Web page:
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Times of India
21 October 2010
Mumbai, India

Drug–Coated Balloon For Blocked Arteries Is Latest Offering
Balloons Expand Treatment Options For Cardiac Patients
The bouquet of treatment for heart diseases just got larger. A tiny balloon coated with a drug to manage blocked arteries is the latest offering to heart patients seeking quick and painless solutions. It also means patients requires less medication after the procedure. So, apart from bypass surgery and minimally invasive angioplasty to fix simple metal stents, balloons or expensive drug–coated stents, there is an addition that is safer and more affordable. Drug–eluting balloon angioplasty, say doctors, could be of particular use in the country, as Indians have smaller arteries in comparison to people from other ethnic races.

To understand the importance of drug–eluting balloons, Jaslok Hospital’s cardiology chief Dr Ashwin Mehta says one should look at the history of cardiac treatment. "In 1969, doctors in Cleveland Clinic introduced bypass surgery to treat blocked arteries.

They realized that the connections (grafts) they made in 70% of the cases closed down within five years," he said at a press conference on Wednesday. This spurred the entry of minimally invasive methods like angioplasty. "First, we used balloons and bare metal stents to open up arteries. This too had high rates of recurrence.

So in 2002, researchers came up with drug–eluting stents that kept releasing drugs at the site of blockage, thus keeping the constricted portion open for continuous blood flow. "But drug–eluting stents had their own problem," said Dr Mehta, adding, "Tissue would grow within the stent’s spurs."

It is to remove this in–stent growth or restenosis–the re–narrowing of a coronary artery–that the new drug–eluting balloon is best at. Cardiologist Dr Upendra Kaul from Delhi, who has treated over 100 patients so far using the drugeluting balloon, says: "If a previously fitted stent gets blocked, doctors are not too happy about using another stent there. In such a situation, a drug–eluting balloon is the best solution."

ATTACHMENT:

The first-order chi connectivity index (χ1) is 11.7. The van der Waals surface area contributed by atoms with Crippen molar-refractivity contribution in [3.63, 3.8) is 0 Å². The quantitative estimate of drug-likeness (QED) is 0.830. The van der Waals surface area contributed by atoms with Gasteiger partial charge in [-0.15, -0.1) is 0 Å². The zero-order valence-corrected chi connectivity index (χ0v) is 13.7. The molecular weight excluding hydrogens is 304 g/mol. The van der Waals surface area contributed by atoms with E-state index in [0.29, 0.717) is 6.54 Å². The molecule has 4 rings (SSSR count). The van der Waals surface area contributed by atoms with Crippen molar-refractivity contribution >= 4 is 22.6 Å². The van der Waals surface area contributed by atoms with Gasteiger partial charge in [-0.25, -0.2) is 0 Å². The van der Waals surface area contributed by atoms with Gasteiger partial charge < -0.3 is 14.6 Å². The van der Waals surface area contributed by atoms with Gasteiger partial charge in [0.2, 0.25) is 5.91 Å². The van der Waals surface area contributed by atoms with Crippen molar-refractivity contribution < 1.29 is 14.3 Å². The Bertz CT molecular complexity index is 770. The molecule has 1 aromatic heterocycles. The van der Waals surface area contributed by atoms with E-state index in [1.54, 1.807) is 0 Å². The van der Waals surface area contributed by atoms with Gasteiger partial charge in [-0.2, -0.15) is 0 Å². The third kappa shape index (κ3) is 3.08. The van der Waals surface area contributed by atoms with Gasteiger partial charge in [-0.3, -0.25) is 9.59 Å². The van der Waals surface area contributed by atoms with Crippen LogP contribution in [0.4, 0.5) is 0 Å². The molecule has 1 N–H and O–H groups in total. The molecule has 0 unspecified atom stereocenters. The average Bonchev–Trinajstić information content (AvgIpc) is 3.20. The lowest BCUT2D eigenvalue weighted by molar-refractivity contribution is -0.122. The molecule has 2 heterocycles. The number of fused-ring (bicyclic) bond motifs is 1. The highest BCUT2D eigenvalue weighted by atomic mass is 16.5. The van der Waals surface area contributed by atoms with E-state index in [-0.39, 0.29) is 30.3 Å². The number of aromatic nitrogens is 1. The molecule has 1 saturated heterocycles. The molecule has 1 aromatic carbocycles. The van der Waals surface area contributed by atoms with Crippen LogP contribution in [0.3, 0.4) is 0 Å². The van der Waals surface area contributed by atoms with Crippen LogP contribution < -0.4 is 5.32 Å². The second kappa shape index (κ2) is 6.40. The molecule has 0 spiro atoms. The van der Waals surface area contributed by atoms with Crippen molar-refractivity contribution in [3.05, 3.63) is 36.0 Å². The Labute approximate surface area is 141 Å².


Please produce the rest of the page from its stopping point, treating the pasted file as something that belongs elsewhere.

Dr Sunil Chandy, who heads the cardiology department at CMC in Vellore, "At the moment, we believe that the drugeluting balloon is best for three main conditions–for a patient with a blocked stent, for patients with arteries that are less than 2.5 mm in diameter and at bifurcation of vessels."

So, a cardiologist would put a stent in the main arm of the artery and a balloon in the smaller arm. How does this benefit the patients? As Dr Chandy puts it, the patient has less metal in his arteries (the balloon is withdrawn unlike the metallic stent) and less related complications. Research has shown that patients fitted with drug–eluting balloons need lesser amount of blood–thinning medicines after their hospitalization.

But can drug–eluting balloon replace drug–eluting stents? Doctors are not sure they would. Says Dr Mehta: "These balloons have so far shown results in limited settings. At best, it is complementary treatment to the existing ones."

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